Working from Home – We’re in it Together


As many of us navigate the nuances of remote work, we are discovering ways to create productive work areas within the confines of our personal living space. While some homeowners may already have a dedicated home office, others are discovering effective ways to create that work space, or use their existing office in a manner exclusive to “work.”

Given many company’s work-from-home mandate caused by COVID-19, home offices are being utilized now more than ever.

Before this current health crisis, remote work was already accelerating in the United States. In fact, according to the Federal Reserve, the share of the labor force that works from home has tripled in the last 15 years. Despite this recent growth (prior to the COVID-19 outbreak), most of us still regularly commuted to a separate workplace and are now acclimating to the new standard: working from home. Today, we will look at some ways to help inspire and encourage work productivity within our current physical surroundings.

One Gallup survey found that 43% of all Americans work from home occasionally—a statistic that has skyrocketed with the current health crisis.

With many of us are spending an exponential amount of time at home, we are likely paying a lot more attention to our physical space and perhaps experimenting with different work setups. Experts emphasize the importance of creating a consistent workspace and say, psychologically, that dedicating a space solely for work helps people successfully divide the tasks of work and family life. Working from a designated space also signals to other household members that we are prioritizing work and should not be disturbed.

When used consistently as a primary workspace, experts recommend that, if possible, one’s home office be used just for work—not for family socializing.
These pocket doors allow homeowners to close off their office for a quieter workspace — especially important with a house full of people.

While not everyone has an at-home office, there are creative, adaptable workspaces to discover within a home. For instance, an infrequently used dining room table could become a wonderful, quiet work refuge. Or, a kitchen island could offer a sleek, inviting space from which to set up each morning. For families with two adults working from home, one person may choose to use a desk nook or kitchen table, while the other creates a separate workspace in a quiet upstairs area.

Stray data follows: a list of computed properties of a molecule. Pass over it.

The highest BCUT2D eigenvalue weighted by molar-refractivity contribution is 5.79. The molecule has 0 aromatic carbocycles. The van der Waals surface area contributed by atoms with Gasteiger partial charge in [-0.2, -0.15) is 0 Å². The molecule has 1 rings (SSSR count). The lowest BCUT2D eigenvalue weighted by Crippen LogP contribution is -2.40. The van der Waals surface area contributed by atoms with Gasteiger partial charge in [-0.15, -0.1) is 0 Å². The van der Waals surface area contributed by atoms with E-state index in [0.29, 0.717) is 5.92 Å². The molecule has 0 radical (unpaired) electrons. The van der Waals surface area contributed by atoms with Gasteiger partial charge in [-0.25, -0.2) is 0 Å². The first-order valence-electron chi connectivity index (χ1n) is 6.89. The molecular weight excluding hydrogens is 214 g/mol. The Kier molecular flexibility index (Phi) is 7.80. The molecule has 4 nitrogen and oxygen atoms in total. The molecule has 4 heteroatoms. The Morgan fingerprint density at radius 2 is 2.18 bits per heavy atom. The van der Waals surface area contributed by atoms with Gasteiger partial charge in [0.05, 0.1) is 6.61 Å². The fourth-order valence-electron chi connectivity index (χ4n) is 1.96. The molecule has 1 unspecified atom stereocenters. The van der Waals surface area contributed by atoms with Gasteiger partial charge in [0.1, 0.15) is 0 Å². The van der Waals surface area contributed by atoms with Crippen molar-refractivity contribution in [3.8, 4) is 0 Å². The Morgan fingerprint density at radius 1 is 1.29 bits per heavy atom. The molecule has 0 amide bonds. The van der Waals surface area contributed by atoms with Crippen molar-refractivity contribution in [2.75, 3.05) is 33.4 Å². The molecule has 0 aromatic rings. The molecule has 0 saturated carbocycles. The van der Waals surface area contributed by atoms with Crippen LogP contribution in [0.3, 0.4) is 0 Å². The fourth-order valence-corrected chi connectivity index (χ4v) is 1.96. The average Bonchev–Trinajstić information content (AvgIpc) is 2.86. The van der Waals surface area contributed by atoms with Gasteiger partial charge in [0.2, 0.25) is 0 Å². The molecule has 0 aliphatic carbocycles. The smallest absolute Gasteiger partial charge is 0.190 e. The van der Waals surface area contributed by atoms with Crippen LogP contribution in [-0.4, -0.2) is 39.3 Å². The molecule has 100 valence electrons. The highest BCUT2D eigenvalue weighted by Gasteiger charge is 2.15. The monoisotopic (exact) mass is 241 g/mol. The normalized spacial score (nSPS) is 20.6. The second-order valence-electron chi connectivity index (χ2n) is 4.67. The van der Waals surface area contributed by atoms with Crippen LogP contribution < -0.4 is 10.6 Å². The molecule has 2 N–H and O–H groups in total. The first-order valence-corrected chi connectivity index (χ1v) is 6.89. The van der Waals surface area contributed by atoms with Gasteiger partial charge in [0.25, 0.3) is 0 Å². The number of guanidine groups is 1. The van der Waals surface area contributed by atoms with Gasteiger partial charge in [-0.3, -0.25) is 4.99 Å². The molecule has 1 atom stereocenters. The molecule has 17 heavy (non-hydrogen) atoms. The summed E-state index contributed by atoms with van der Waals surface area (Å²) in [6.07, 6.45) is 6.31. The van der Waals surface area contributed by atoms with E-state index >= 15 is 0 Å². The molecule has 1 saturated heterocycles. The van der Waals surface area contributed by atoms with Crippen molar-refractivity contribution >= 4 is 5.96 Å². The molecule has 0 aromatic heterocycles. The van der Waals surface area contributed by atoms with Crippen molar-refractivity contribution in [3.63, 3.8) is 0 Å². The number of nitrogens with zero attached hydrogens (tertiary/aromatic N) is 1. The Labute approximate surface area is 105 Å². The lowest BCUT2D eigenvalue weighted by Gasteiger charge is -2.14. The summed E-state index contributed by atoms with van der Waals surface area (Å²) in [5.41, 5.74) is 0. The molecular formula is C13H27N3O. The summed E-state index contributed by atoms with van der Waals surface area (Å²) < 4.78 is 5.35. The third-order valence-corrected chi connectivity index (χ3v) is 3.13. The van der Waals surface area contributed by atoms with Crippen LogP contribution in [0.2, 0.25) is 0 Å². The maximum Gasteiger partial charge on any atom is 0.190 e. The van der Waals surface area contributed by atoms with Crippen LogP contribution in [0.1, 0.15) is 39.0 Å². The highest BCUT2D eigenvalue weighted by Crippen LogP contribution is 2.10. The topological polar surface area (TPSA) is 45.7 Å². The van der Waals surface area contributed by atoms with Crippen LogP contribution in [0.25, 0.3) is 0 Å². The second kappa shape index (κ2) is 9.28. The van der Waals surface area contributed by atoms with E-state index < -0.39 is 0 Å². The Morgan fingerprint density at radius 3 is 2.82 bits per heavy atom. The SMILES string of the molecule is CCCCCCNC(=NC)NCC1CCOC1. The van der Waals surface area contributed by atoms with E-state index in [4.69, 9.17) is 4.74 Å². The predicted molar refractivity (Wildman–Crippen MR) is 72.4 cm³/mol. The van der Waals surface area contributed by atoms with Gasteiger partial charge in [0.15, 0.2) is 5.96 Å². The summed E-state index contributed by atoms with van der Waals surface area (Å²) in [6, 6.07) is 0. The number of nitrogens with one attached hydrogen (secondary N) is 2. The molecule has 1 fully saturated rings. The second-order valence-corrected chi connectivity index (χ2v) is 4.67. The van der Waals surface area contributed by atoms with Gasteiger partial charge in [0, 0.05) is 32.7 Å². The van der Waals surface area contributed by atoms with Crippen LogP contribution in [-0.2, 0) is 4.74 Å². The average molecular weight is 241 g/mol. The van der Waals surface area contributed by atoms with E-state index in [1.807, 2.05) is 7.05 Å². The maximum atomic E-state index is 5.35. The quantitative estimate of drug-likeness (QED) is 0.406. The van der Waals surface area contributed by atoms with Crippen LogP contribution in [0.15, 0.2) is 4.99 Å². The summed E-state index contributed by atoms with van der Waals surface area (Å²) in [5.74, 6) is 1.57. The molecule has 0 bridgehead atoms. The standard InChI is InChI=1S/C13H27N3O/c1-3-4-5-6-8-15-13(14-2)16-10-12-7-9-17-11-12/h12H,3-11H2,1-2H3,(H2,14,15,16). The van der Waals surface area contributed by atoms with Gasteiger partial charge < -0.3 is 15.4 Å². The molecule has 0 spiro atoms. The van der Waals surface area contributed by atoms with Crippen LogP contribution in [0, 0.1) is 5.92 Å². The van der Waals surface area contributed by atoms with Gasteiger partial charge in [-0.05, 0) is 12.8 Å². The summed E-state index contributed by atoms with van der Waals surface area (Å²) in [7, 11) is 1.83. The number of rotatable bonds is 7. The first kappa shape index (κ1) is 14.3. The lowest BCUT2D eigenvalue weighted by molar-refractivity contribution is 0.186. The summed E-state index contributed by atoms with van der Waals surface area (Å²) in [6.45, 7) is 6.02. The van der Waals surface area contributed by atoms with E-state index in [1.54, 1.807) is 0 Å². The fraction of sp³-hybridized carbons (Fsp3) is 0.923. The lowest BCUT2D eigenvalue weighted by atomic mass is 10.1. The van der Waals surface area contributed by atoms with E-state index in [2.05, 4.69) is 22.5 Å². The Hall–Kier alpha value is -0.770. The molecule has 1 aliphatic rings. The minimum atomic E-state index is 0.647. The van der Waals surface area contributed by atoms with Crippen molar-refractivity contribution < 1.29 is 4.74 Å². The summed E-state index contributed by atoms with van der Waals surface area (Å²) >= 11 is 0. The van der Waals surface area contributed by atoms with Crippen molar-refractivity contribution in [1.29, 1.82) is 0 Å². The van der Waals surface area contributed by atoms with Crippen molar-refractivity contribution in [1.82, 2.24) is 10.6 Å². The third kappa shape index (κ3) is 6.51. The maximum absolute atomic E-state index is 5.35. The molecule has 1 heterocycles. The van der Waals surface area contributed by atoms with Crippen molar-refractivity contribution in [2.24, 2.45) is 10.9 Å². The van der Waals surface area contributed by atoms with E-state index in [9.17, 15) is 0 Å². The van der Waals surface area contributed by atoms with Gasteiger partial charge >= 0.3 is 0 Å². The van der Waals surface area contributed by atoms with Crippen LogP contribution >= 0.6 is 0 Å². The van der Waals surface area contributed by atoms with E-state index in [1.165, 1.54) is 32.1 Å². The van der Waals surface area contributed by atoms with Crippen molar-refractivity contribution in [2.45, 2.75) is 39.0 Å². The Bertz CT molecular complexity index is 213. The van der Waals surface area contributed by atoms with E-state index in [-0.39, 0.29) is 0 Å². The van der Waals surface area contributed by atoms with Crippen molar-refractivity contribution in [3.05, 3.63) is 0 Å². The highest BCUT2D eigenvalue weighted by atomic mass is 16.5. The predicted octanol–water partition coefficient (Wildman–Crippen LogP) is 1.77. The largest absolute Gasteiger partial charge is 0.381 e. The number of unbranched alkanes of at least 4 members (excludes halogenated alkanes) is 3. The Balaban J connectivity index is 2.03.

Just beyond the kitchen is a built-in office nook and when breakfast is finished, this kitchen island could double as an additional inviting work area with ample counter space and lighting.
When working from home —particularly with young children — it’s easy for work and family life to overlap. To help delineate these lines, create a consistent space from which to work. Noise cancelling headphones are also a great investment.

In addition to adults working from home, the COVID-19 crisis means many families now have their school-aged children home around-the-clock. This new dynamic requires homeowners to find quiet work areas for their kids’ remote, on-line classes, as well as functional gathering space(s) to study or congregate with minimal disruption to other family members.

Children often find quiet comfort working in their own room. Here, a built-in desk and comfortable chair arranged by a window offers a private spot to concentrate.
With millions of school-aged kids now at home, a room that offers both a study area and lounging space is a popular option.

During these unprecedented workdays, there will be times when family members want to convene for a needed work or study break. That could mean a few minutes Skyping with an older relative, discussing recipe ideas, or talking through a work project. While having space to work independently at home can be invaluable, taking a break together in a communal area can help inspire productivity and companionship during this challenging time.

When working from home, sharing work and study breaks in a common space can foster productivity and connection for all family members.

Today, people can successfully work well as a remote team when they stay in touch. There are great options available for video-conferencing and screen sharing (GoToMeeting, Zoom, and Webex, to name a few) that not only help with daily internal communication, but also ensure that client presentations and design projects continue to run smoothly. As a daily touchpoint, we begin each day with a virtual team meeting, which, despite the lack of physical contact, allows our office communication and workflow to remain on track.

It’s impossible not to pay attention to our physical realm today as we work from home, together. And for those people who continue to work in hospitals, grocery stores and all essential places of business, we are eternally grateful for your service. We are living through extraordinary times and wish you all safety, inspiration and productivity while navigating this unprecedented period in work and life.